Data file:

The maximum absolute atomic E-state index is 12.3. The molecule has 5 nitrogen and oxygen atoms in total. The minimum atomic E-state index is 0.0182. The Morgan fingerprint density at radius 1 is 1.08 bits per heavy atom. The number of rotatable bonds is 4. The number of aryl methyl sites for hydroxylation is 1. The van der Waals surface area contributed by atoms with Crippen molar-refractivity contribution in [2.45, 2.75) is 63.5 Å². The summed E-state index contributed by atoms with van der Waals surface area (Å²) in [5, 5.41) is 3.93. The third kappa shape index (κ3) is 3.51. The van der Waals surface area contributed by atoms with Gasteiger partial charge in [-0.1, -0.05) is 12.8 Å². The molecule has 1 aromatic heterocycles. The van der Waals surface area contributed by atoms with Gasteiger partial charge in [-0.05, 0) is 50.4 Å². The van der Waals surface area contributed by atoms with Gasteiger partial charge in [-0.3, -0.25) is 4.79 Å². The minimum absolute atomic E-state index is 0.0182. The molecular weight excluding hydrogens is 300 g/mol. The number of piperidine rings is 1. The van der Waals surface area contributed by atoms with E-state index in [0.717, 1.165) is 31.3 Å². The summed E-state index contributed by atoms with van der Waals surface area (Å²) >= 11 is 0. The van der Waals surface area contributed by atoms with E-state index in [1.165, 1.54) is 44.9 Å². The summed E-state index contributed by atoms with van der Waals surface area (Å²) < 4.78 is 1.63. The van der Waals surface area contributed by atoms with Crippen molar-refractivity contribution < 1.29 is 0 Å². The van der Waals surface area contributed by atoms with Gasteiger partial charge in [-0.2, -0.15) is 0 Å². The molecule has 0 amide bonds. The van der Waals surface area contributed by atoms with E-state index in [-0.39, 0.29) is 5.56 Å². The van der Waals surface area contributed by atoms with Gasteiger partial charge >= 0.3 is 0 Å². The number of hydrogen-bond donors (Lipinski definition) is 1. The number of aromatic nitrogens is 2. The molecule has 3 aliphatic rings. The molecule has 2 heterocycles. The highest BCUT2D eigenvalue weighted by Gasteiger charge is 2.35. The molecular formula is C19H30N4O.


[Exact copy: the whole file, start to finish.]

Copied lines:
The maximum absolute atomic E-state index is 12.3. The molecule has 5 nitrogen and oxygen atoms in total. The minimum atomic E-state index is 0.0182. The Morgan fingerprint density at radius 1 is 1.08 bits per heavy atom. The number of rotatable bonds is 4. The number of aryl methyl sites for hydroxylation is 1. The van der Waals surface area contributed by atoms with Crippen molar-refractivity contribution in [2.45, 2.75) is 63.5 Å². The summed E-state index contributed by atoms with van der Waals surface area (Å²) in [5, 5.41) is 3.93. The third kappa shape index (κ3) is 3.51. The van der Waals surface area contributed by atoms with Gasteiger partial charge in [-0.1, -0.05) is 12.8 Å². The molecule has 1 aromatic heterocycles. The van der Waals surface area contributed by atoms with Gasteiger partial charge in [-0.05, 0) is 50.4 Å². The van der Waals surface area contributed by atoms with Gasteiger partial charge in [-0.3, -0.25) is 4.79 Å². The minimum absolute atomic E-state index is 0.0182. The molecular weight excluding hydrogens is 300 g/mol. The number of piperidine rings is 1. The van der Waals surface area contributed by atoms with E-state index in [0.717, 1.165) is 31.3 Å². The summed E-state index contributed by atoms with van der Waals surface area (Å²) >= 11 is 0. The van der Waals surface area contributed by atoms with E-state index in [1.165, 1.54) is 44.9 Å². The summed E-state index contributed by atoms with van der Waals surface area (Å²) < 4.78 is 1.63. The van der Waals surface area contributed by atoms with Crippen molar-refractivity contribution < 1.29 is 0 Å². The van der Waals surface area contributed by atoms with Gasteiger partial charge in [-0.2, -0.15) is 0 Å². The molecule has 0 amide bonds. The van der Waals surface area contributed by atoms with E-state index in [-0.39, 0.29) is 5.56 Å². The van der Waals surface area contributed by atoms with Gasteiger partial charge >= 0.3 is 0 Å². The number of hydrogen-bond donors (Lipinski definition) is 1. The number of aromatic nitrogens is 2. The molecule has 3 aliphatic rings. The molecule has 2 heterocycles. The highest BCUT2D eigenvalue weighted by Gasteiger charge is 2.35. The molecular formula is C19H30N4O.